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Why Intestate Law is Important in Inheritance Procedure

When a family member dies without a will, it is important to apply the intestacy laws. Intestacy is defined as the law that defines the rules of distributing the property of a deceased who did not leave a will for his/her property. Therefore it is correct to say that a person who dies without leaving behind the will of distribution of his/her property the deceased died intestate. Therefore in order to fairly divide the left behind property, intestate law is applied which indicates the hierarchy of people who should inherit the property. The hierarchy is followed according to the relationship of the deceased with the people who stand to inherit the property. In order to sure that the property of the deceased is fairly shared to a large number of relatives, the per capita tool and the per stripe tools are used in property division. These tools are necessary when the number of people entitled to inheritance is huge. The following are some of the hierarchy outlined by intestate law.

The first on the hierarchy is the spouse of the deceased who has the right to get a share of the estate if not all of it. The first inheritance of a spouse is an estate which was owned by the deceased. In the case where no child was left behind, the spouse is entitled to inherit the whole estate without caring if there are other relatives left behind. It is important to understand that cohabitation partner and the common law marriage does not entitle a spouse to inheritance law. It is possible to find some jurisdictions where common law marriage is legal.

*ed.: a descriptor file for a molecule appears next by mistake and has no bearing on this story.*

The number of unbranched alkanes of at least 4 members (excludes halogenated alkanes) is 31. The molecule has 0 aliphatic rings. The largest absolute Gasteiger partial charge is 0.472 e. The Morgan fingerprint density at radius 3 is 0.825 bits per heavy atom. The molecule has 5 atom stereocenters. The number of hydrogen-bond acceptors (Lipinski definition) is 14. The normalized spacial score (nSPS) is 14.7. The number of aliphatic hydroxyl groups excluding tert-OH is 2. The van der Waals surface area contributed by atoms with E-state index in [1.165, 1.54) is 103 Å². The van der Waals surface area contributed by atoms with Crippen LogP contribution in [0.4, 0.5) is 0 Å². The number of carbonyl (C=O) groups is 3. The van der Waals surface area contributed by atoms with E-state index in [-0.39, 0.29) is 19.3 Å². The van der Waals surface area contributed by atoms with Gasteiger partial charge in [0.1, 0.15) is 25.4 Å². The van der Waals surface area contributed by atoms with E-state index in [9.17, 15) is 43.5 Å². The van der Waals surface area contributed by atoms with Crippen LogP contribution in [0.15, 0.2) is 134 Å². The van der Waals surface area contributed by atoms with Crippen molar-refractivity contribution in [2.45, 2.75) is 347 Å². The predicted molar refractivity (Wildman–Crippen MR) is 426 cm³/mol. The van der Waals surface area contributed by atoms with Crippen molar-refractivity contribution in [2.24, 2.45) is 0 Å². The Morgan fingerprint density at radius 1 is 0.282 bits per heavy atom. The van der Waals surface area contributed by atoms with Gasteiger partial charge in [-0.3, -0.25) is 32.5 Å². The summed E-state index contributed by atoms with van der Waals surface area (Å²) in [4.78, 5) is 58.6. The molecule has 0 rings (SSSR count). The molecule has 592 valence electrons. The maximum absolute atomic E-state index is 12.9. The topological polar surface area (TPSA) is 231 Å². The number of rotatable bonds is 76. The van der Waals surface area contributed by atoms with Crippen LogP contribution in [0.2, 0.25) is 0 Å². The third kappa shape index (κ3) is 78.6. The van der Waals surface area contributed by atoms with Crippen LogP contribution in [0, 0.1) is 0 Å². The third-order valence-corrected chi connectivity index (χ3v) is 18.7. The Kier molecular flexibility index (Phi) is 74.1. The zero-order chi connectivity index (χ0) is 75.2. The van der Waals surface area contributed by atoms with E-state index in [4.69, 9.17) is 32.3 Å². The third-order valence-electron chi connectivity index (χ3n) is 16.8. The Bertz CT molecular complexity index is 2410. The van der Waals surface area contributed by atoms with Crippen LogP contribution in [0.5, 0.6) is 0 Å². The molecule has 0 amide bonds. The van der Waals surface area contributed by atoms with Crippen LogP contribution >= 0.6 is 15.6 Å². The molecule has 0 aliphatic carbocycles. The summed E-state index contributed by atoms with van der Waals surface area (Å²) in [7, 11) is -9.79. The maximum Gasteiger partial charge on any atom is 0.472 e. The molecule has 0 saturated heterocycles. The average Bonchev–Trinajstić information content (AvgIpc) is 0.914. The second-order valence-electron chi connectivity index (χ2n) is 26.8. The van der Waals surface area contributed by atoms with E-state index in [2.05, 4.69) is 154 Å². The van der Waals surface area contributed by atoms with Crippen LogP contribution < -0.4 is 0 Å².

Children follow the spouse on the hierarchy of the intestate law. In cases where there is no existing spouse, the estate is subdivided equally to all children. In case there is a spouse, the distribution rules changes. The spouse is given a particular percentage of the estate depending on the size and the remaining is equally shared among the children. The adopted children are also given equal share because they are considered as the biological children of the deceased. According to the intestate law, children are not supposed to inherit the debt of their deceased parent and therefore the assets inherited by the children cannot be used to settle the debts. It is the responsibility of the probate court to select the guardian who will take care of the children of the deceased.

Parents and siblings of the deceased are third on the intestate hierarchy. If there is no record of children, spouse or grandchildren, the close people who can inherit the property of a deceased are parents and siblings of the deceased. Under this bracket, parents are considered first and if there are no parents, automatically the siblings become the inheritors.

However, if the above people are absent, then distant relatives are considered the right inheritors. Cousins, aunts, uncles, and grandparents are some of the distant relatives.

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